Kristin Qvale is an expert in energy absorption and fractures in aluminium components, such as the crash boxes in cars. The key to knowledge lies in the microstructures. Any change here affects the whole component’s behaviour.

«The essence of my work is to perform various studies on ductile fracture in 6000-series aluminium alloys. I look at how certain changes in the microstructure affect the fracture behaviour at higher scales and how fracture affects the crash behaviour of aluminium components», says Kristin Qvale.


She is the 4th of 5 PhD candidates to defend her thesis within the framework of the Toppforsk project FractAl. It is a concurrent project to SFI CASA, led by Professor Odd Sture Hopperstad. Its full name is «Microstructure-based Modelling of Ductile Fracture in Aluminium Alloys». The prime objective is to develop and validate a multi-scale framework for modelling plastic deformation and ductile fracture of age-hardening aluminium alloys.
The 5-year project was completed in May 2022. It opens completely new possibilities in the design and use of aluminium.
«By introducing such a modelling procedure, we can -potentially- develop crash components almost completely virtually. One may tailor an alloy to optimise a component’s behaviour to failure», Kristin Qvale says.


A deformed crash box and a simulation of the same boxEven though Fractal focuses on modelling 6000-series (Al-Mg-Si) aluminium alloys, parts of the modelling framework can also be used for other structural metals. The goal is to reduce the need for expensive physical tests by partially replacing them with numerical simulations.
«My research is most relevant for those who develop alloys for specific purposes. Simulating crushing profiles could be relevant for the automotive industry in a quest to reduce physical testing. The image shows a deformed crash box and its simulation counterpart.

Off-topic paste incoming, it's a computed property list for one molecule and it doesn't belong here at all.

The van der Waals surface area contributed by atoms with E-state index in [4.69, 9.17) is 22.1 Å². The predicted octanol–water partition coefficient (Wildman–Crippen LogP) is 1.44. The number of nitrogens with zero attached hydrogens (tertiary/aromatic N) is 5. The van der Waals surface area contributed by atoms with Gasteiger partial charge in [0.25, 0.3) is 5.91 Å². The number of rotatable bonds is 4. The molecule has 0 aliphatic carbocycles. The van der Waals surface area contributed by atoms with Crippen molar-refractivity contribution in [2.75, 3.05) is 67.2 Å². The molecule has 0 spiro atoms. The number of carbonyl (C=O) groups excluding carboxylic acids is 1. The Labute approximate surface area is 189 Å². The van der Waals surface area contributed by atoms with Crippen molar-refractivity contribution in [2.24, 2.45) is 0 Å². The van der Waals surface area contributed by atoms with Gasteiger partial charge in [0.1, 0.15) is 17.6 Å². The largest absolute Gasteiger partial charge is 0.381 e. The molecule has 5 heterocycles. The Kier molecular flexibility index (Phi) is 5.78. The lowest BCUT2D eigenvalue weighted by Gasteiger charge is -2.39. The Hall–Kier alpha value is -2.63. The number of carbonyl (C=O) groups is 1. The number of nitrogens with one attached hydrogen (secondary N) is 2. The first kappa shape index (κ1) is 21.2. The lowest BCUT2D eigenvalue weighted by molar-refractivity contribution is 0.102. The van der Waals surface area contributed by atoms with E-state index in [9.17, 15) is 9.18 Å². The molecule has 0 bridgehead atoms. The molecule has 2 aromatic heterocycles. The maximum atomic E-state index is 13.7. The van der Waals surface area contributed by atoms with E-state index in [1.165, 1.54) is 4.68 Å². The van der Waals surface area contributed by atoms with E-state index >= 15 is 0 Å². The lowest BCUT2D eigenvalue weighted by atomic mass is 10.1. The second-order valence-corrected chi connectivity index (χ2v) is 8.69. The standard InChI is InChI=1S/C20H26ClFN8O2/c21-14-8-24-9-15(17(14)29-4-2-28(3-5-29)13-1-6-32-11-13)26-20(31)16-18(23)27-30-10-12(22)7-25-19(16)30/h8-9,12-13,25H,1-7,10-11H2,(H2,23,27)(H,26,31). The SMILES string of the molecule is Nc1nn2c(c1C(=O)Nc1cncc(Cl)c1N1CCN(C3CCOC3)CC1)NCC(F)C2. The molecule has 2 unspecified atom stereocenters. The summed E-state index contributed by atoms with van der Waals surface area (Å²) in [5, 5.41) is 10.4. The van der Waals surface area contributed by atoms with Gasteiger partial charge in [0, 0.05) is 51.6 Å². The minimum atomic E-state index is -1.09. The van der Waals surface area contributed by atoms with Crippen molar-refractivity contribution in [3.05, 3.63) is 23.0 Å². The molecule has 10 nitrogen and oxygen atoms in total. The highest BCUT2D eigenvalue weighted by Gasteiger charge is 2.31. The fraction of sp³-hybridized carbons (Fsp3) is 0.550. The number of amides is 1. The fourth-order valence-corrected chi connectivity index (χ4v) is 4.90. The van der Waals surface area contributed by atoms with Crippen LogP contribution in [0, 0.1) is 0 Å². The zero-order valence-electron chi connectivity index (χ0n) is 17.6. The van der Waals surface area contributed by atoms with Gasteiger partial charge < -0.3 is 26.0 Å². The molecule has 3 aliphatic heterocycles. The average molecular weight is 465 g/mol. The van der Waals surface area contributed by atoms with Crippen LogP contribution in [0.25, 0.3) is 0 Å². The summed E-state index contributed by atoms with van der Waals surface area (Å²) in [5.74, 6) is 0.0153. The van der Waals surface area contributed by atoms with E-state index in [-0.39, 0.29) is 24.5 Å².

Her doctoral work spans from the nanoscale to full-size components. She has entitled it «Energy absorption and failure in aluminium alloys: An experimental and numerical study». If you imagine the FractAl framework as a somewhat intricate puzzle, her work will consist of pieces that fit in several places.
«My project is not the most complete in itself», she says.
«But it follows the work of others, while others can use parts of my work. I emphasise the macroscopic scales, with fracture included. Thus, I help build a bridge between the microstructure and the component behaviour.
Kristin Qvale now lives in Italy. Her supervisors are Professor Tore Børvik (main) and Odd Sture Hopperstad at the Department of Structural Engineering. Qvale defends her thesis online on 28 June 2022.

Kristin Qvale´s X-ray CT scan of a crushed double-chamber aluminium crash box in the photomontage created some excitement in FractAl and CASA. It resembled the famous, ghost-like Hattifatteners from the Moomin valley books. Besides, Qvale’s simulations captured the folding patterns of a quasi-static crushing of an AA6063 aluminium alloy with high accuracy.

Read the full story on Kristin Qvales work here